Larvae refer to the newly hatched termites. They are usually as small as the termite eggs. Their bodies are usually soft and white in color. They are described as appearing like smaller versions of worker termites. This kind of appearance is because the termites are still immature.
The larvae survive on cellulose just like the adult termites. Even that, they need the worker termites to break the cellulose down for them. The larvae cannot break the cellulose down without assistance.
Before they are fully grown, the termites molt severally. This process goes on until the larvae develop to mature termites. Larvae cause damage indirectly.
Although they do not go to your wooden structures and burrow to find cellulose, they wait for the workers to do the destructive work and bring them food. If not protected and fed well, the termite larvae die.
If you wish to identify termite larvae, you will need to follow a few steps. The three simple and easy steps are;
- Firstly, examine the body of the insect. If the body feels soft and the antennae are straight originating from the head which is distinct from the rest of the body, then it is likely to be termite larvae.
- The next thing is to study their color. Termite larvae will be observed to be translucent or white in color.
- Lastly, you could take their measurement. Termite larvae are estimated to be 2.5mm long.
Baby termites (Nymph)
Baby termites are very similar to ants especially because of their small size and their colored bodies. The baby termites or nymphs have the starting point of their life as the larval stage.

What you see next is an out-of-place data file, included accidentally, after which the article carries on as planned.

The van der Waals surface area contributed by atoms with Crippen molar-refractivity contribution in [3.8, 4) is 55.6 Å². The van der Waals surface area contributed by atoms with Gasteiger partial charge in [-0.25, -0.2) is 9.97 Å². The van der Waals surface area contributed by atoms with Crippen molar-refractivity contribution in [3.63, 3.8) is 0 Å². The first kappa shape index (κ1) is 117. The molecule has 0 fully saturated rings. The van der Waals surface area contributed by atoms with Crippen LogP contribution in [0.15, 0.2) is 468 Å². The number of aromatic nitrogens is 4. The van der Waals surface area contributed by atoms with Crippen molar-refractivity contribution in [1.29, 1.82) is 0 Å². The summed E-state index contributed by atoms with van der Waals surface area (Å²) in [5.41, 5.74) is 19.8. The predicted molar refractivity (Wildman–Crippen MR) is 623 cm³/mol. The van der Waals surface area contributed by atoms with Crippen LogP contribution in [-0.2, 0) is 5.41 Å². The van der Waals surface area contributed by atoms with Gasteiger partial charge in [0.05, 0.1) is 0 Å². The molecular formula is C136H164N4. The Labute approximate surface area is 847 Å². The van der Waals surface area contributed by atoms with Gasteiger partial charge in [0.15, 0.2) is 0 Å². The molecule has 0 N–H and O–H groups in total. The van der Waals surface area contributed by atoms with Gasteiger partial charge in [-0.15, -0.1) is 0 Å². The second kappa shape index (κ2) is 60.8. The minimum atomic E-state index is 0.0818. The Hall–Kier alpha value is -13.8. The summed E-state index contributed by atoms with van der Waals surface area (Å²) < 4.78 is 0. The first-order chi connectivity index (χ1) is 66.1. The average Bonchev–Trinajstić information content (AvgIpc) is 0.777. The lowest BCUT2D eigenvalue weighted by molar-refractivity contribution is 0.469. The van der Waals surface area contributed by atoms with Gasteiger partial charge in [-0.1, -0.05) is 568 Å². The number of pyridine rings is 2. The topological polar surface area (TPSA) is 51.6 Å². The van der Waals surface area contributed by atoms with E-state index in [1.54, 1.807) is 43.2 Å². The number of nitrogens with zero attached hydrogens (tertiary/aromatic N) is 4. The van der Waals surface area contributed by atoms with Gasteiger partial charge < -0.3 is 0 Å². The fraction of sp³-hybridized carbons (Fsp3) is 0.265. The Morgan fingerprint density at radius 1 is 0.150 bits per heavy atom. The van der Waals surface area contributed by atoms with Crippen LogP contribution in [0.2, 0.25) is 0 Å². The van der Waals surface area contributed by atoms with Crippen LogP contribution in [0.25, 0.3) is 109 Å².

Baby termites have most if not all features of a normal termite. They have two antennae that are pointed and their waist is thick.
As soon as the nymph grows out of the larval stage, they begin to swarm. In most cases, it happens during the later days of spring. For the better part of their life, the nymphs retain the white color they had when they were babies.
Before the nymph can grow into an adult termite, it may take about a month. However, this stage may take a longer period in the case of temperate regions.
When the termite is at the nymph stage, it may molt seven times. In most cases, the adult worker termite helps the nymph shed its skin gradually as it approaches the adult stage.
The adult worker termite helps in the molting process by chewing off the skin of the nymphs. The soldier nymph however requires more molting compared to the worker.